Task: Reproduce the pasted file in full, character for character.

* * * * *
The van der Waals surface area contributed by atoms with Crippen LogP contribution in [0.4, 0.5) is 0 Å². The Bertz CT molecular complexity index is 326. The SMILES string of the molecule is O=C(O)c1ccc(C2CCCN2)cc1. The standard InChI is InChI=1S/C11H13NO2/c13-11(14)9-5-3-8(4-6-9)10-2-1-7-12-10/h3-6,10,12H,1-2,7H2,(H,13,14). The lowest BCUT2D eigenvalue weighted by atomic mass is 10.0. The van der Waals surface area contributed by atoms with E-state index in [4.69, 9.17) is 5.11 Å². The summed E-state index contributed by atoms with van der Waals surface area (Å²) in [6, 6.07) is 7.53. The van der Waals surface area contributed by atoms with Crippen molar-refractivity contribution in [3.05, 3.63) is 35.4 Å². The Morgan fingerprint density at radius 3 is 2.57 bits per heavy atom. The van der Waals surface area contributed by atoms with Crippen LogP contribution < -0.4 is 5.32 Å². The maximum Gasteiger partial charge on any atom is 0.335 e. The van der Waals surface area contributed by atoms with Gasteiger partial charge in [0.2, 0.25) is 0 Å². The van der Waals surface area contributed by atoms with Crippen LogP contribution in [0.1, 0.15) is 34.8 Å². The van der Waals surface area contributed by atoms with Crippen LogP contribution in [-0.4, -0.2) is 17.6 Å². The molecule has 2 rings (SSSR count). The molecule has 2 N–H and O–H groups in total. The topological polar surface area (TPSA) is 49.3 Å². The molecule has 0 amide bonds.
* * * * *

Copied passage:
The van der Waals surface area contributed by atoms with Crippen LogP contribution in [0.4, 0.5) is 0 Å². The Bertz CT molecular complexity index is 326. The SMILES string of the molecule is O=C(O)c1ccc(C2CCCN2)cc1. The standard InChI is InChI=1S/C11H13NO2/c13-11(14)9-5-3-8(4-6-9)10-2-1-7-12-10/h3-6,10,12H,1-2,7H2,(H,13,14). The lowest BCUT2D eigenvalue weighted by atomic mass is 10.0. The van der Waals surface area contributed by atoms with E-state index in [4.69, 9.17) is 5.11 Å². The summed E-state index contributed by atoms with van der Waals surface area (Å²) in [6, 6.07) is 7.53. The van der Waals surface area contributed by atoms with Crippen molar-refractivity contribution in [3.05, 3.63) is 35.4 Å². The Morgan fingerprint density at radius 3 is 2.57 bits per heavy atom. The van der Waals surface area contributed by atoms with Crippen LogP contribution < -0.4 is 5.32 Å². The maximum Gasteiger partial charge on any atom is 0.335 e. The van der Waals surface area contributed by atoms with Gasteiger partial charge in [0.2, 0.25) is 0 Å². The van der Waals surface area contributed by atoms with Crippen LogP contribution in [0.1, 0.15) is 34.8 Å². The van der Waals surface area contributed by atoms with Crippen LogP contribution in [-0.4, -0.2) is 17.6 Å². The molecule has 2 rings (SSSR count). The molecule has 2 N–H and O–H groups in total. The topological polar surface area (TPSA) is 49.3 Å². The molecule has 0 amide bonds.